Discuss the role of the Chantyman in Act 4 of "The Hunted."

Eugene O'Neill considered Act 4 of "The Hunted" as the "center of the whole work." This act moves the audience from its principal locale of the Mannon house to an East Boston harbor of the Chantyman. Lest the Chantyman appear merely "colorful" or a means of providing one of the play's few moments of comic relief, we should consider the scene within the context of O'Neill's oeuvre.

Act 4 returns to the mood and manner of O'Neill's early sea plays, with the same exacting detail in setting, costume, and set design, but in a more melancholic or nostalgic mode. The drunken Chantyman appears as a figure of his erstwhile poet-heroes, the troubadour-of-the sea. Here, however, O'Neill's former protagonist appears old, useless, and marginal to the tragedy. The Chantyman sings a chorus of "Shenandoah," drunkenly laments the theft of his cash, and brags of his ability to bring a crew into working order with his singing. He laments the coming of steam to ships and the death of the old days. As Bogard notes, the "exit of the chantyman is the last glimpse O'Neill was to give his audiences of the protected children of the sea."

The Chantyman is also a prophetic figure, speaking portentously of Lincoln and Mannon's deaths and lugubriously disappearing into the night with the dirge "Hanging Johnny" on his lips. Its lyrics oppressively foreshadow the death to come: "They says I hangs for money/ Oh, hang, boys, hang They say I hanged my mother/ Oh hang, boys, hang!"

Compare and contrast Orin and Lavinia's fantasies of the native. What is their relation to the play's fantasies of gender?

Living out the last hopes of Brant and Christine, Orin and Lavinia flee East upon the former pair's death. While in transit, they stop for a month at Brant's legendary South Sea Islands, the land the lovers imagined as their Eden-like haven.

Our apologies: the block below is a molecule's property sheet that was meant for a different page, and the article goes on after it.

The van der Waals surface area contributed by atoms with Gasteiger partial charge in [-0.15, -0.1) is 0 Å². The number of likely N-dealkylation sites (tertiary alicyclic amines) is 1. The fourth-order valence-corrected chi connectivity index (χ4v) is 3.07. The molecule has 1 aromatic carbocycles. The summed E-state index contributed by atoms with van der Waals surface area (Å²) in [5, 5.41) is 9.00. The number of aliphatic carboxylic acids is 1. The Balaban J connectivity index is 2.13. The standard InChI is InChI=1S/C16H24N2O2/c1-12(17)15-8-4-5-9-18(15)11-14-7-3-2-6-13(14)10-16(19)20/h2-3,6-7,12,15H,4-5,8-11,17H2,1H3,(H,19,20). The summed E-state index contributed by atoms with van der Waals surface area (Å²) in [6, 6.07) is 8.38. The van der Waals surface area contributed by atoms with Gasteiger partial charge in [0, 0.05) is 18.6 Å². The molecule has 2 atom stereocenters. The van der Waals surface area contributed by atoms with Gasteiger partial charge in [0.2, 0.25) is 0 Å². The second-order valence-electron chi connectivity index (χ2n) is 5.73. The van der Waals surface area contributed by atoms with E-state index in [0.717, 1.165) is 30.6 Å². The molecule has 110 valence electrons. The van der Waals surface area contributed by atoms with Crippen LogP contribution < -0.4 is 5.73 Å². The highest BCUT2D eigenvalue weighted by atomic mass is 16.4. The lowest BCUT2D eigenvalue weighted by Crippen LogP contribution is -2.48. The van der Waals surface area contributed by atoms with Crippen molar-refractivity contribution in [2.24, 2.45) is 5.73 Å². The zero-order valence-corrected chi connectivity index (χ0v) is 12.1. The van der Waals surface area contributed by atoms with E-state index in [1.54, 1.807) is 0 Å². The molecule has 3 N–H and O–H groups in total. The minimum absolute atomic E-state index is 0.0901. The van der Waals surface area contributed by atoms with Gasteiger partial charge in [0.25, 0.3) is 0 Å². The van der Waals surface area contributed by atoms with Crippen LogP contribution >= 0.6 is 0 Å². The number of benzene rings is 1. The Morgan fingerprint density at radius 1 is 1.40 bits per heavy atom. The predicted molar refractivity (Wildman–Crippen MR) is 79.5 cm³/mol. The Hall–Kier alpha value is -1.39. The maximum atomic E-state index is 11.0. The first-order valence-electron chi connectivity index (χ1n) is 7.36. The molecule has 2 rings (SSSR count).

Both Orin and Lavinia cast the Blessed Islands as the setting of Lavinia's metamorphosis into the Mother though imagine this metamorphosis in almost diametrically opposite ways. Both their fantasies revolve around the figure of the native. For the fiendish Orin, consorting with the native means Lavinia's sexual and racial degradation. As he tells Peter, a month longer on the Islands and Lavinia would have become a veritable pagan, dancing nude with their beautiful men under the palm trees. Orin quivers with jealousy at the specter of the native's sexual prowess. He rescues his sister in fear that they can provide her with what he cannot.

In contrast, Lavinia emphasizes the Islands' innocence. There, among their uncomplicated, docile people, she came to love and beauty anew, forgetting all the death behind her. Indeed, Lavinia's natives appear almost free of sexuality altogether. For example, note her account of the chaste kiss with Avahanni in Act 4.

These projective fantasies are decidedly narcissistic, splitting of the native into its hyper-idealized and degraded, good and bad forms. Notably Mourning Becomes Electra maps these fantasies onto those of gender, the image of the pure or lascivious native fitting easily with that of the woman as virgin or prostitute.

Consider the ways Ezra Mannon makes his presence felt in the absence of his person. How does he do so? What does he demand of those under his influence?

We first encounter Mannon in the figure of the ominous portrait hanging in his study. Here, as throughout the trilogy, Ezra, dressed in his judge's robes, appears as a symbol of the law. Ezra calls the living to judgment for their crimes. These crimes include the players' illicit, incestuous loves, their betrayals, and the acts of murder incurred in bitter and violent rivalries.

Ezra's is far more the figure for the law in his symbolic form than in his person—the person of a broken, bitter, ruined husband. Before and after his death, Ezra will appear most authoritatively in his symbolic capacity. The portrait is the clearest example. To a great extent, Ezra assumes this symbolic capacity in life and perhaps at the expense of his person. His mannerisms suggest the unyielding statue-like poses of military heroes. To Christine, he imagines himself as a statue of a great man standing in a square, a man who, as a result has become numb to his own heart.

Ultimately Ezra will come to exert his influence most powerfully in the total absence of his person. Upon his death, his various images will relentlessly haunt and condemn his family from beyond the grave. Thus, for example, Lavinia will constantly invoke his name and voice and with it the weight of his authority, Christine will hear herself condemned by his corpse, and onward.